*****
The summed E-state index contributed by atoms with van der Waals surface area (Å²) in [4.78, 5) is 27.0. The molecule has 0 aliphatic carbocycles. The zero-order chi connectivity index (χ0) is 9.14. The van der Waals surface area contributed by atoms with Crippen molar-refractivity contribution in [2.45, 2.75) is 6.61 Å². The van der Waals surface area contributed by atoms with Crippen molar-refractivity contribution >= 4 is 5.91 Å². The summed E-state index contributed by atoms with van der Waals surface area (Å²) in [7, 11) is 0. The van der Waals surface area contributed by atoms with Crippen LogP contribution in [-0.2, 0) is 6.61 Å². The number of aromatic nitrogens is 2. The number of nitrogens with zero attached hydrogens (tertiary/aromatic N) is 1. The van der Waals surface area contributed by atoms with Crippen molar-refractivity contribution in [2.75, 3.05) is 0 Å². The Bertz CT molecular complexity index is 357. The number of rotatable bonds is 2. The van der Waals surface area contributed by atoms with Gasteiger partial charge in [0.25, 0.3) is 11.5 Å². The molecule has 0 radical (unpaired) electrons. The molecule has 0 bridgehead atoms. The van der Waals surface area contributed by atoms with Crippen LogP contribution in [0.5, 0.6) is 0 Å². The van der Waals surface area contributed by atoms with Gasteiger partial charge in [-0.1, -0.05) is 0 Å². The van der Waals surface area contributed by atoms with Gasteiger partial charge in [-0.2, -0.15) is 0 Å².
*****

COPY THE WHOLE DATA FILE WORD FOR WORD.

The summed E-state index contributed by atoms with van der Waals surface area (Å²) in [4.78, 5) is 27.0. The molecule has 0 aliphatic carbocycles. The zero-order chi connectivity index (χ0) is 9.14. The van der Waals surface area contributed by atoms with Crippen molar-refractivity contribution in [2.45, 2.75) is 6.61 Å². The van der Waals surface area contributed by atoms with Crippen molar-refractivity contribution >= 4 is 5.91 Å². The summed E-state index contributed by atoms with van der Waals surface area (Å²) in [7, 11) is 0. The van der Waals surface area contributed by atoms with Crippen LogP contribution in [-0.2, 0) is 6.61 Å². The number of aromatic nitrogens is 2. The number of nitrogens with zero attached hydrogens (tertiary/aromatic N) is 1. The van der Waals surface area contributed by atoms with Crippen molar-refractivity contribution in [2.75, 3.05) is 0 Å². The Bertz CT molecular complexity index is 357. The number of rotatable bonds is 2. The van der Waals surface area contributed by atoms with Gasteiger partial charge in [0.25, 0.3) is 11.5 Å². The molecule has 0 radical (unpaired) electrons. The molecule has 0 bridgehead atoms. The van der Waals surface area contributed by atoms with Crippen LogP contribution in [0.5, 0.6) is 0 Å². The van der Waals surface area contributed by atoms with Gasteiger partial charge in [-0.1, -0.05) is 0 Å². The van der Waals surface area contributed by atoms with Gasteiger partial charge in [-0.2, -0.15) is 0 Å².